PORTLAND, Ore.--Silicon photonic pulse compressors were demonstrated on CMOS chips recently by researchers at the University of California at San Diego (UCSD). To be used for optical time division multiplexing (OTDM) in future on-chip silicon photonics, the pulse compressor design used a dispersive optical grating to generate short, powerful communications pulses on a CMOS chip.
UCSD claimed its pulse compressor is the first CMOS implementation strong enough for OTDM.
Future CMOS chips will communicate over optical interconnects, using pulse compressors and other on-chip photonic components to aggregate individual data channels into high-speed optical signals. Besides speeding up the interconnect over copper wires, optical signals also reduce power consumption and run cooler than electrical signals. The compressed pulses aggregated by UCSD's device were seven-times shorter than the pulses in the original signals.
Scanning electron micrograph (SEM) of dispersive grating for generating short, pulses of light for optical interconnects. Credit: UC San Diego / Dawn Tan.
UCSD's approach used a integrated dispersive element designed by UCSD doctoral candidate Dawn Tan, and which is now a part of the CMOS photonics toolkit being built by UCSD professor Yeshaiahu Fainman. The technique transforms long pulses of light into spectrally broader, but shorter, pulses that can be multiplexed simultaneously over a single optical channel. The researchers predict that terabyte per second data rates will be achieved with their technique.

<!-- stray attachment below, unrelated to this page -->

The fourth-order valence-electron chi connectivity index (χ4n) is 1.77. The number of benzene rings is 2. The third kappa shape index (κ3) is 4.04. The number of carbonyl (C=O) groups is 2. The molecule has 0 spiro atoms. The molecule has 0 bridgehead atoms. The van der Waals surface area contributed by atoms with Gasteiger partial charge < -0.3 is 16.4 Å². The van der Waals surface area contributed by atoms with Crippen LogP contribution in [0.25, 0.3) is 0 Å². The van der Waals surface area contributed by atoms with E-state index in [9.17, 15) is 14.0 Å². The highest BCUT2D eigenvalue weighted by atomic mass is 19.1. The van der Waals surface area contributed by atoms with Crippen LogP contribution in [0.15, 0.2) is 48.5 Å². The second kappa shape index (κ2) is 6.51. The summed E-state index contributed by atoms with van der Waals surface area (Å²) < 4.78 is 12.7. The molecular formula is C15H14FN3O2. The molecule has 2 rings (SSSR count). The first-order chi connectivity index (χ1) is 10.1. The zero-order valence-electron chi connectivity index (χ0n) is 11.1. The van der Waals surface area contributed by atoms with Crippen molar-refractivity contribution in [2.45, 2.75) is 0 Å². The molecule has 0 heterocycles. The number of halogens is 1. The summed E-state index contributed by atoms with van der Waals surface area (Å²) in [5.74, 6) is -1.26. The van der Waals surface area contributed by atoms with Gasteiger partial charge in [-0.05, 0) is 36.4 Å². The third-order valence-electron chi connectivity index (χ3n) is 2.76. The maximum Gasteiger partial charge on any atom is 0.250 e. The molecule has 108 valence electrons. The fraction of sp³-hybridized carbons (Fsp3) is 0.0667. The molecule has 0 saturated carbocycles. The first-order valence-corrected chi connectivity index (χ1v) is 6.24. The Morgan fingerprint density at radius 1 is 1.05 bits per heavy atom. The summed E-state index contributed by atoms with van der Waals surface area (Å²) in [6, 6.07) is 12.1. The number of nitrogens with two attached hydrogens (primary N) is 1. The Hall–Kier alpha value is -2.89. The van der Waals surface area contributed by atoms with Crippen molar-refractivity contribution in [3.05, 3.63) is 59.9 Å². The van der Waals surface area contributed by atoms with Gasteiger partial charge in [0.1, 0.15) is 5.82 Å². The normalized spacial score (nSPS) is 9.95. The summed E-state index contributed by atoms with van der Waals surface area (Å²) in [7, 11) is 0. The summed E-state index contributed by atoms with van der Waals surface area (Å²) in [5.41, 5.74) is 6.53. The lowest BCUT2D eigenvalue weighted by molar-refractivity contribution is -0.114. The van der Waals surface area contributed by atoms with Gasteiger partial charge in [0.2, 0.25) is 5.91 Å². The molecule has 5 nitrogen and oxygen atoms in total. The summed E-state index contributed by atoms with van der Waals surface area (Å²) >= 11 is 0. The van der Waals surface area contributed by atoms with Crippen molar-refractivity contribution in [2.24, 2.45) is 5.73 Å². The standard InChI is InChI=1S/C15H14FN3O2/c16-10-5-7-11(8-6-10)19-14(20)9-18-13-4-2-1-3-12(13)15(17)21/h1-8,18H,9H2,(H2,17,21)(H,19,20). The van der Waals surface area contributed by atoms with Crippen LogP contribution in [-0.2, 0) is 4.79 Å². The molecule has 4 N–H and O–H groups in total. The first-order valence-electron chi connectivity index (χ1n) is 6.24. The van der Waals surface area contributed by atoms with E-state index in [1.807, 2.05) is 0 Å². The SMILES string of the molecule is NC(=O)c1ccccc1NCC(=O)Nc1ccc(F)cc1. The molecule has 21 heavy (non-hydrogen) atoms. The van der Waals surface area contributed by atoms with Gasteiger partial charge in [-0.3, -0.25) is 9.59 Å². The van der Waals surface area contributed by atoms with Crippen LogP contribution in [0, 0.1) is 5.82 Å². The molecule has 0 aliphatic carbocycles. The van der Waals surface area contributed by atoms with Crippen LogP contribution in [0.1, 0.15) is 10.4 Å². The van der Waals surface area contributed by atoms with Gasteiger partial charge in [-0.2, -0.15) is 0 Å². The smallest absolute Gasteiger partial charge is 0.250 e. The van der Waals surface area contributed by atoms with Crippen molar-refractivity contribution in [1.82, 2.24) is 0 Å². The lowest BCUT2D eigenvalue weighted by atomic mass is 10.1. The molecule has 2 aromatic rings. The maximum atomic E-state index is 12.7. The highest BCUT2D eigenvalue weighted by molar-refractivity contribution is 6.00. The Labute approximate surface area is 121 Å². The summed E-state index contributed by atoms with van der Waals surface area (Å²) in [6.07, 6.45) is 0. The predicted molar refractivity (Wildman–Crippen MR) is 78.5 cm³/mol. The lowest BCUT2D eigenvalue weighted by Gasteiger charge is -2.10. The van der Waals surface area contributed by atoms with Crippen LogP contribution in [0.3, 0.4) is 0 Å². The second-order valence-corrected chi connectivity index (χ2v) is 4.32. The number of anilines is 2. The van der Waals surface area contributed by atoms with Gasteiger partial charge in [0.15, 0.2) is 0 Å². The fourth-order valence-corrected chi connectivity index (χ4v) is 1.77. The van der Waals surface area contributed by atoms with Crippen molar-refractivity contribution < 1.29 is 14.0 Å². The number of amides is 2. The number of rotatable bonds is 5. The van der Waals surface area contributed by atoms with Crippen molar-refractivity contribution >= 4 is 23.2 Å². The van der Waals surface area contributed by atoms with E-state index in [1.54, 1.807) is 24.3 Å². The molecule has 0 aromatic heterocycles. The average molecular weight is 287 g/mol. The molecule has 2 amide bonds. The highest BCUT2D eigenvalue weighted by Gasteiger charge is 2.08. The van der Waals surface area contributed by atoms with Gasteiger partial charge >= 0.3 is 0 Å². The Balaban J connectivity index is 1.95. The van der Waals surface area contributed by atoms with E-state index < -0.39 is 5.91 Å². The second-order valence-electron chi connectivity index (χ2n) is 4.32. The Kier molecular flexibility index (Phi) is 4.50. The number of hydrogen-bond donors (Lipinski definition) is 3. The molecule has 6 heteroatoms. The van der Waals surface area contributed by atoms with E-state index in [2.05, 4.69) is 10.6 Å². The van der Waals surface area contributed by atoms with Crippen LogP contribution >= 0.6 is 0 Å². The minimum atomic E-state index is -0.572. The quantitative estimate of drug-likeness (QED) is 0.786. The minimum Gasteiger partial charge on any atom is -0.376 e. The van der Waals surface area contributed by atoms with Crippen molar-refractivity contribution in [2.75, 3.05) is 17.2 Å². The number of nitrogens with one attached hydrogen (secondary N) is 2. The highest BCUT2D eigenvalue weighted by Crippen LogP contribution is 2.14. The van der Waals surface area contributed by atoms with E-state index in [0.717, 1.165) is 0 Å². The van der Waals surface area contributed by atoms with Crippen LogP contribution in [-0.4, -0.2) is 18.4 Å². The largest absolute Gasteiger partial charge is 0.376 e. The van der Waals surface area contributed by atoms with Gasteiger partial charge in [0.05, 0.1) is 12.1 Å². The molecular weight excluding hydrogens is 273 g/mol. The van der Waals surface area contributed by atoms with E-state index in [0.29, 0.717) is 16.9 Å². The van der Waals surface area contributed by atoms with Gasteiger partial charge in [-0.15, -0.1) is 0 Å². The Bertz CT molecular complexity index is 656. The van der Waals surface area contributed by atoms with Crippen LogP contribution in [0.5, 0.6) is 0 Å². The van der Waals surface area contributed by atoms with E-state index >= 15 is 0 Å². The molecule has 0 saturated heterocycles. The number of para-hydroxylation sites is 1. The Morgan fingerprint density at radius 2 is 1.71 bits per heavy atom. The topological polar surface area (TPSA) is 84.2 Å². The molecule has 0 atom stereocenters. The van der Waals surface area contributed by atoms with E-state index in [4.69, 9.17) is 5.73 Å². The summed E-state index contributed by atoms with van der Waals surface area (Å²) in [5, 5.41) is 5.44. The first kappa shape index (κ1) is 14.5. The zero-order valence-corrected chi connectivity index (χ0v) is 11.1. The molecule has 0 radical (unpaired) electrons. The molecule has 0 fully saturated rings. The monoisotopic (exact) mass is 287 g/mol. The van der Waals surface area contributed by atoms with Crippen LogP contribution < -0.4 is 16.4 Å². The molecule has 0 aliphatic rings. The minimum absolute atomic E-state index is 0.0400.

Dawn Tan, the Ph.D. candidate in the Department of Electrical and Computer Engineering at UCSD's Jacobs School of Engineering who led development of the pulse compressor. Image credit: UC San Diego / Daniel Kane.
Isn't a laser diode silicon based? like those used on CD players.
Though I too wonder how is the light generated or transmitted in to the CMOS chip?
Perhaps is all done through optical interfacing... optical fiber is used perhaps and the compressor receives such light and optically transforms it in to another set of frequencies but shorter in time duration, hence increasing the speed. Interesing article of what's happening in sunny San Diego.
Congrats to professor Yeshaiahu Fainman at UCSD, Dawn Tan and the research team...this is interesting step towards optical communication between CMOS chips...but the fundamental problem remains: how do you generate light on a CMOS chip? there are NO silicon based lasers to my knowledge...Kris
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